Parents, says Wexler, have been deemed child abusers for being late to pick up children after school, for not allowing children to watch television after 7:30 P.M., or simply because a child-protective worker botched the arithmetic on a risk-assessment form. “But most of all,” he says, “child savers report parents to authorities, substantiate cases against them, and take away their children, solely because the families are poor.”
Chicago resident James Norman was a hardworking father with the pride and love for his family that enabled him to support his ailing wife and their four bright children. The bills caught up to him, however, after his wife passed away and he developed a heart condition. In the summer of 1988, the electricity to Norman’s apartment was cut off, and a caseworker came to visit. The apartment was messy, she wrote in her report, but the children “appeared to be very healthy.” However, Norman was charged with “financial neglect,” and the children were placed in foster care. After a year of desperate efforts to live up to child welfare demands, which included a psychiatric evaluation, a job, and a better apartment, he still didn’t have his children back. James Norman finally died of a heart attack—at age 38.
These and uncounted similar cases are included in the child-abuse statistics that often are thrown at us as justification for mass intervention in families. Wexler explains how to decipher intelligently such shocking reports as “over two million children are abused each year across the U.S.” What this figure actually represents is the number of reported cases, which include anonymous calls received at state hot-lines. More complete data shows that upon investigation by a caseworker, 60 percent of these reports are dismissed as “unfounded.” Broken into categories, figures for 1986 bear out that over half of the reports involved “deprivation of necessities,” which may just mean poverty, 15 percent involved sexual allegations, and 2.6 percent involved serious bodily injury. The National Incidence Studies counts 161,000 cases of serious maltreatment across the country in 1986—only a small fraction of the same year’s figure of over two million children reported to be maltreated.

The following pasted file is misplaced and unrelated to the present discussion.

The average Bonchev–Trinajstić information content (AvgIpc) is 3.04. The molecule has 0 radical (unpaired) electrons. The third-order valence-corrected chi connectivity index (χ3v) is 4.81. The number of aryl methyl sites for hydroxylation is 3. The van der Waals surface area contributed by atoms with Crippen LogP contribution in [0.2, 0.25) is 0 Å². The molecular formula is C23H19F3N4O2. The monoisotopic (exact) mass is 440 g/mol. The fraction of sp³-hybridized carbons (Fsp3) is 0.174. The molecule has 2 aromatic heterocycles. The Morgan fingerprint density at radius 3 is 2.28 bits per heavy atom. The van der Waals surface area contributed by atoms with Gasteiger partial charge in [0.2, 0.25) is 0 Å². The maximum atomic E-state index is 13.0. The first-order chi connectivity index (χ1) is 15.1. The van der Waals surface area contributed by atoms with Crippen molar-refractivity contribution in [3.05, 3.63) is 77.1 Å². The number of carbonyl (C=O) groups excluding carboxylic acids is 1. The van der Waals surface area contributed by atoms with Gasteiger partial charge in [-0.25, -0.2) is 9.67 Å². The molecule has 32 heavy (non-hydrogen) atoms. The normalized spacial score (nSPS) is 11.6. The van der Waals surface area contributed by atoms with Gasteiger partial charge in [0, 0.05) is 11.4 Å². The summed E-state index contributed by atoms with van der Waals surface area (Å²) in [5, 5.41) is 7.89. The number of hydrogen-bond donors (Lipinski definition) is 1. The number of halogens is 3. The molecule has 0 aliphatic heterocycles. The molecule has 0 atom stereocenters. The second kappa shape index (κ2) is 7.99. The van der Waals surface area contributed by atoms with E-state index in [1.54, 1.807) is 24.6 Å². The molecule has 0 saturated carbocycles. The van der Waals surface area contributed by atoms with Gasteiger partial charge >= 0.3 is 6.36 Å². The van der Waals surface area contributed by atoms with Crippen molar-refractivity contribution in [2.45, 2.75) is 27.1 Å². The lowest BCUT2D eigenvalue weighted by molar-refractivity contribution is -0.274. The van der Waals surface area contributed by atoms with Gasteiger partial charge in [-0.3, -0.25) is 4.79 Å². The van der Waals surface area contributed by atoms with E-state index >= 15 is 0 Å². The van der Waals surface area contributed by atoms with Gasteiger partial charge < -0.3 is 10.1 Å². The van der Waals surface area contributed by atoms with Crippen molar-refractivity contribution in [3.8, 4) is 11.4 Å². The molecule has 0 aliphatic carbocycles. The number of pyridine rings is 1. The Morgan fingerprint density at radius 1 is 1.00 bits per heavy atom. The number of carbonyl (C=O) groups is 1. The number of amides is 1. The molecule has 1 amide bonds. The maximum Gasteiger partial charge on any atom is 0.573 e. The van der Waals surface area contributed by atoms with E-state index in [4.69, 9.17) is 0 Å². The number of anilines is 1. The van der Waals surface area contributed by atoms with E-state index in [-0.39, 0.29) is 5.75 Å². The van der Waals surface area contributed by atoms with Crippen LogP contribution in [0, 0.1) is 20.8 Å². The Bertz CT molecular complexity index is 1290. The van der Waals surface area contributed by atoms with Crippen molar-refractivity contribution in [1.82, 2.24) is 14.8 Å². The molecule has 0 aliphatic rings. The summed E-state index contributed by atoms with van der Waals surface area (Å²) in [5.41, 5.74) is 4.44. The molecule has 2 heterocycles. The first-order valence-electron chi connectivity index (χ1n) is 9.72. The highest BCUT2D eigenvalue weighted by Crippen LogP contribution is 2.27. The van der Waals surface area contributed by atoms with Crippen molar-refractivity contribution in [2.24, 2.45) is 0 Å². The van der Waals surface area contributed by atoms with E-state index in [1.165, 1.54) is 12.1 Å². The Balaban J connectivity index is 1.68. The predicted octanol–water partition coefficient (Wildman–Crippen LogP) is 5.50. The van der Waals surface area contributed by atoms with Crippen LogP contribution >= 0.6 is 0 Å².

The widely publicized cases of Lisa Steinberg and Eli Creekmore, which involved child torture and murder, are also misused by child savers for proof of the dilemma they face in achieving the balance between what they claim are two objectives at odds with each other—family preservation versus child preservation. Neither of these cases, says Wexler, involved delicate decision-making, since the children were repeatedly violently harmed long before their deaths. What these tragedies actually best demonstrate is the system’s incompetence, which is partly attributable to its waste of resources in trivial cases.